In all, Wright drew up seven designs for the museum. While six of them adopted the curved spiral that has become so famous today, one of them proposed a series of hexagonal levels without ramps or curves, adopting the conventional staircases and elevators for visitors to get around. Luckily, Wright, Guggenheim, and Rebay decided against it, and the organic spiral plan entered into construction.

6. Wright Intended for Guests to View Exhibits from the Top to the Bottom

Solomon R. Guggenheim Museum, New York. Photo: David M. Heald © The Solomon R. Guggenheim Foundation, New York

Attention, everyone! Wright, in addition to doing away with crowded rooms and interlocking corridors that all but defined all other museums of the day, hoped to create a fluid experience of the art in the museum. He envisioned a glass elevator that would take patrons all the way up to the top, after which they would view exhibits from the top down before finally reaching the last pieces in the atrium. In some way, we suppose it makes some sense. Wright’s elevator would stop us from viewing the pieces backwards when eventually descending the spiral, which in some cases can change the intent of the pieces based on order. But honestly, would anyone really be up in arms about it?

7. The Museum Was Almost Red

In Wright’s original plans, the museum featured a red exterior. Red, Wright maintained, was the color of creation, and a suitable ode to the works of genius the museum would eventually contain. The idea was scrapped, when among other things, the building’s exterior was built with concrete instead of the stone finish that Wright was envisioning as well. See Wright’s original drawing via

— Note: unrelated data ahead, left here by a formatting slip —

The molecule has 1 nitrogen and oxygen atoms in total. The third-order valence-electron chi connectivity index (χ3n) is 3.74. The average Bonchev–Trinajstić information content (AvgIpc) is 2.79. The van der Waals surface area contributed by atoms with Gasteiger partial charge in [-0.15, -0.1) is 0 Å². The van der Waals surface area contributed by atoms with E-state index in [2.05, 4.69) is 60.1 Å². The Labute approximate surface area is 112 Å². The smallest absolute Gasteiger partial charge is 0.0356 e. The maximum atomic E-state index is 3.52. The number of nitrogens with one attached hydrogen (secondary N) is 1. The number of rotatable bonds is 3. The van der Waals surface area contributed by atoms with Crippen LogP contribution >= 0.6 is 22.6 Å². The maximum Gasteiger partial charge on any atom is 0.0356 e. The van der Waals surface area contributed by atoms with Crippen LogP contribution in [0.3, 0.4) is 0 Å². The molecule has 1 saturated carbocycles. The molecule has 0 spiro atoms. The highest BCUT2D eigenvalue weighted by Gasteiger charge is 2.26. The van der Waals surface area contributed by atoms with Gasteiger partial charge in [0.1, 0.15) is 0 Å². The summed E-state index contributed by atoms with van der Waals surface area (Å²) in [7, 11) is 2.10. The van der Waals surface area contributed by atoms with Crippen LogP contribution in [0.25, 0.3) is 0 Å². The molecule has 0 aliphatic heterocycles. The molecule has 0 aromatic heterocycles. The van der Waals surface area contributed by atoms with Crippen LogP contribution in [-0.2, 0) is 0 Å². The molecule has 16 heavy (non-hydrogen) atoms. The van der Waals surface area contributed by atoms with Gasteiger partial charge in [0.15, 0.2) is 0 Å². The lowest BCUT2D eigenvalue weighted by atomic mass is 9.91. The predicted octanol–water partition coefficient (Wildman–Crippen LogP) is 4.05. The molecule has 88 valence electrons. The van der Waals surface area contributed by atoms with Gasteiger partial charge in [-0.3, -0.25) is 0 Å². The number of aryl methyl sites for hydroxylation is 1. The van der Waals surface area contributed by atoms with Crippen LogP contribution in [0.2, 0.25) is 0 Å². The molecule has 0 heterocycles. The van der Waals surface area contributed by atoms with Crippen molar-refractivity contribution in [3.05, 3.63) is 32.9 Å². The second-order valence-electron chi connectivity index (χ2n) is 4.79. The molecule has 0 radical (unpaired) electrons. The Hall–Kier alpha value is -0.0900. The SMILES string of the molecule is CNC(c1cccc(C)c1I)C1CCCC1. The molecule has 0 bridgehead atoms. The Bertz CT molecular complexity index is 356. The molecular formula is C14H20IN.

8. Robert Moses Once Tried to Persuade Wright to Redesign the Building

Image via Wikimedia: Robert Moses (left) image via Library of Congress, right Frank Lloyd Wright portrait via Wikimedia: public domain

Robert Moses, city planner extraordinaire and maybe one of the single most polarizing figures in New York City history, hated modern art. Naturally, he hated the design of the Guggenheim Museum, then in construction, and tried to persuade Wright to revise his design into something that fit in with the industrial, hard-square urban landscape that he was already building. On an unrelated, awkward note, the two were distantly related cousins.

9. Many of Wright’s Ideas for the Function of the Building Were Deemed Too Ambitious

Photograph by David Heald © Solomon R. Guggenheim Foundation, New York.

Wright included a number of special features in his plans for the museum building. They included a tower next to the museum that would house artists’ studios and residences, an automatic vacuum system in the lobby so that the visitors would not track dirt on the museum’s floors, and a smaller rotunda to be used as residences for Guggenheim and Rebay. The tower and the vacuums were not financially feasible in the end, and though the smaller rotunda was built, Guggenheim’s death and Rebay’s resignation from the board of the directors prompted the museum to turn the space into storage.

10. The Museum’s Spacious Rotunda Allows for Some of the Largest Installations in History

I Want to Believe, Cai Guo-Qiang, on display February 22 – May 28, 2008

Thought it may not seem like it, the Guggenheim Museum, by virtue of its wide-angle rotunda, houses one of the largest exhibition spaces for art in the city. Many artists have come to use the open air to their advantage, creating some truly spectacular works that not even the MoMA or the Met could hope to rival.

Next, read about the Top 10 Secrets of the Metropolitan Museum of Art. Get in touch with the author @jinwoochong.